If you thought all of the action occurred in last week’s penultimate episode, we urge you to reconsider. Finishing off the acclaimed sixth season in fantastic fashion, episode ten’s “The Winds of Winter” incinerated loose ends while forging new beginnings. If you haven’t caught the Game of Thrones season finale, switch off now and meet us back here… for this post is dark and full of spoilers.
For the love of the holy seven, what in the world did we just witness? This episode felt almost out of place with the rest of the season, the ominous violin backed thematic in this episode probably the reason for seeming so. Descending keys and soaring violins occupied most of the sixty-nine minute special, playing those notes like creators David Benioff and D.B Weiss do our emotions. One of the first – if not the only episode this season to own the entire cast, the “Winds of Winter” saw all characters receive screen time to round off all unanswered questions. Where we begin is obviously the first.
Honouring the inevitability of change, Qyburn (Anton Lesser) reveals his upcoming intentions when visiting Maester Pycelle (Julian Glover) for one final conversation: “Sometimes, before we can usher in the new, the old must be put to rest.” Surrounded by Varys’ Qyburn’s little birds, Pycelle’s end proves imminent. We won’t lie, he won’t be incredibly missed. House Tyrell on the other hand, perhaps. Speaking of, this week saw the start of the long-awaited trials of Loras (Finn Jones) and Cersei (Lena Headey) – whose absence at the trial doesn’t go unnoticed by the faith. Margaery (Natalie Dormer) and her father watch on as the High Sparrow (Jonathan Pryce) guides Loras to the light of the seven via a lovely forehead carving.
Grandeur, to say the least, Miguel Sapochnik captures the vastness of the trial effortlessly, all while conveying the scenes tension down to the worrying expressions on everyone’s face. The High Sparrow had us all believing he wielded unchallenged power, until this week, where we finally realise he was always truly at the mercy of the crown. With a little trip to the cellar from Lancel, audiences discover a staggering amount of wildfire lie underneath the sept. Margaery seems to be the only one putting the pieces together, informing the faith that Cersei purposely missed her trial, before attempting to leave the sept with her brother. Proving the gods offer no foresight, the wildfire below is set aflame and obliterates the sept and everyone inside.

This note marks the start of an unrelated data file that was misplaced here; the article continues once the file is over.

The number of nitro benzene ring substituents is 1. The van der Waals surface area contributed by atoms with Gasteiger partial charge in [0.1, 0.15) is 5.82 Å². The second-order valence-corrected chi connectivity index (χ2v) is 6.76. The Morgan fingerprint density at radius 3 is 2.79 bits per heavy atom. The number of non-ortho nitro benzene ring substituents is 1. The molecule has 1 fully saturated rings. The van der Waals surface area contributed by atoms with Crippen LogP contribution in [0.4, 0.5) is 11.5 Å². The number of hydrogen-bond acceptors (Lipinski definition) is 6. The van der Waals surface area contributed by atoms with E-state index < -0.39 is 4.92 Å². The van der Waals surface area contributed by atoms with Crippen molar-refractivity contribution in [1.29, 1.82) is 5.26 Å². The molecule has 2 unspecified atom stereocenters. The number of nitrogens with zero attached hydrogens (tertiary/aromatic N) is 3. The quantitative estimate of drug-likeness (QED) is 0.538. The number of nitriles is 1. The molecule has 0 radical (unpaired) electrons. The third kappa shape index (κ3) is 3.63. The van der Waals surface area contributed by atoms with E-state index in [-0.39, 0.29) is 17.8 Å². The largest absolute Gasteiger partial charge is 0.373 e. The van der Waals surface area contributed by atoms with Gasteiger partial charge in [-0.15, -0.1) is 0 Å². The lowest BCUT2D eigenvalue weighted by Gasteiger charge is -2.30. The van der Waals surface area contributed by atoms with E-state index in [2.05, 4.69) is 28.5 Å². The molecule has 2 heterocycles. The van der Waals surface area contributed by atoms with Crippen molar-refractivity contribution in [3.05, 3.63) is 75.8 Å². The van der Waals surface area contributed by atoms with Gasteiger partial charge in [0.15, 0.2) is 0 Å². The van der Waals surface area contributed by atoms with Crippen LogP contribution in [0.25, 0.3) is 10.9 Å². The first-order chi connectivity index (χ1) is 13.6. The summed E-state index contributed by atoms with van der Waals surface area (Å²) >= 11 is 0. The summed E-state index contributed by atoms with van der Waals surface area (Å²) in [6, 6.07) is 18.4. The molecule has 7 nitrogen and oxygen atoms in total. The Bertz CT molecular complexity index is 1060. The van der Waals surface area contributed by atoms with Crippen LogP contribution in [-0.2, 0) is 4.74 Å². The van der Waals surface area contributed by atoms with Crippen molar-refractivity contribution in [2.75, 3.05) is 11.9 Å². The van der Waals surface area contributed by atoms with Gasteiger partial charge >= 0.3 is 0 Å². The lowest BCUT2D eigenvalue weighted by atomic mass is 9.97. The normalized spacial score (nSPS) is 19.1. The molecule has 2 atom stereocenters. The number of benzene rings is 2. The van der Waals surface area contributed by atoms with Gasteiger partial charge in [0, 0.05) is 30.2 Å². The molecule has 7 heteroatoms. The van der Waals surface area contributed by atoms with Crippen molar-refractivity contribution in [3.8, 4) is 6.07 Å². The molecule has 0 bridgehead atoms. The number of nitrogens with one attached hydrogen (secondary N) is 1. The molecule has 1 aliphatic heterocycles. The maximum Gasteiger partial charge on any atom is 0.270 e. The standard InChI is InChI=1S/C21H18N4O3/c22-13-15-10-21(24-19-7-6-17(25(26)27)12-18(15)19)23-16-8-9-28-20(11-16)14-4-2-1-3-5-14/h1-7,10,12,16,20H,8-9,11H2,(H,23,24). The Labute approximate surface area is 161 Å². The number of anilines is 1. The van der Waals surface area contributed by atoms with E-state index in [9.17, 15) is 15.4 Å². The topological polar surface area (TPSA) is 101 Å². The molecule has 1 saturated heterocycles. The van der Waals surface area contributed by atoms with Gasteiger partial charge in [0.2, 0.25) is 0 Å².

Easily giving last week’s the “Battle of the Bastards” a run for its money, the sudden death of many this week had us all feeling cold inside. Dressed entirely in black, Cersei sips some wine as she watches the sept disintegrate into dust. Unlike his mother, Tommen (Dean Charles-Chapman) proves none too pleased watching the demise of so many, and thus fulfils the prophecy promised to Cersei when he takes his own life. We thought last week was shocking, but Tommen’s exit was certainly not anticipated and definitely solidified a bleakness within the show like never before. Margaery is another we’re sad to see gone. By far one of the show’s most impressive female characters, we hoped Margaery might survive the never-ending violence and get to finally sit on the throne. George R.R. Martin strikes once again, confirming this is a game without happy endings. Natalie Dormer will definitely be missed, her portrayal of Margaery was immaculate from the start. Now one of the last remaining members of house Tyrell, Olenna (Diana Rigg) finds herself in Dorne this week for a meeting with Ellaria (Indira Varma) and the Sand Snakes. Still sharp as Valyrian steel, the heads of house Martell and Tyrell align forces who – with a little assistance from the master of whisperers – can counteract Cersei’s hold on power and seek revenge for those they’ve lost.
Confess! We all got our laughs throughout season five when Septa Unella bombarded Cersei with pressures to “confess”. The season finale saw their relationship come full circle with the reversal of roles. “I said my face would be the last thing you see before you die, do you remember?” Cersei asks Unella before inviting the Mountain into her cell. Proving some things are worse than death, Cersei leaves Unella in the hands of Gregor, all while shouting “shame” on her way out. Morbidly hilarious if we’re being honest. After joining Sam and Gilly in completing their journey to the Citadel, we’re over in Winterfell, where Melisandre (Carice Van Houten) is forced to explain Shireen’s death to Davos (Liam Cunningham). Throwing her the Baratheon stag carving, Davos scolds the red woman in front of Jon (Kit Harrington), undermining all her godly claims over the years. Davos hopes to execute Melisandre, but Jon allows her to ride south free, never to return to the north again. It’s been six elusive years but the red woman feels no longer enigmatic, but simply a woman in the dark as much as the rest of us.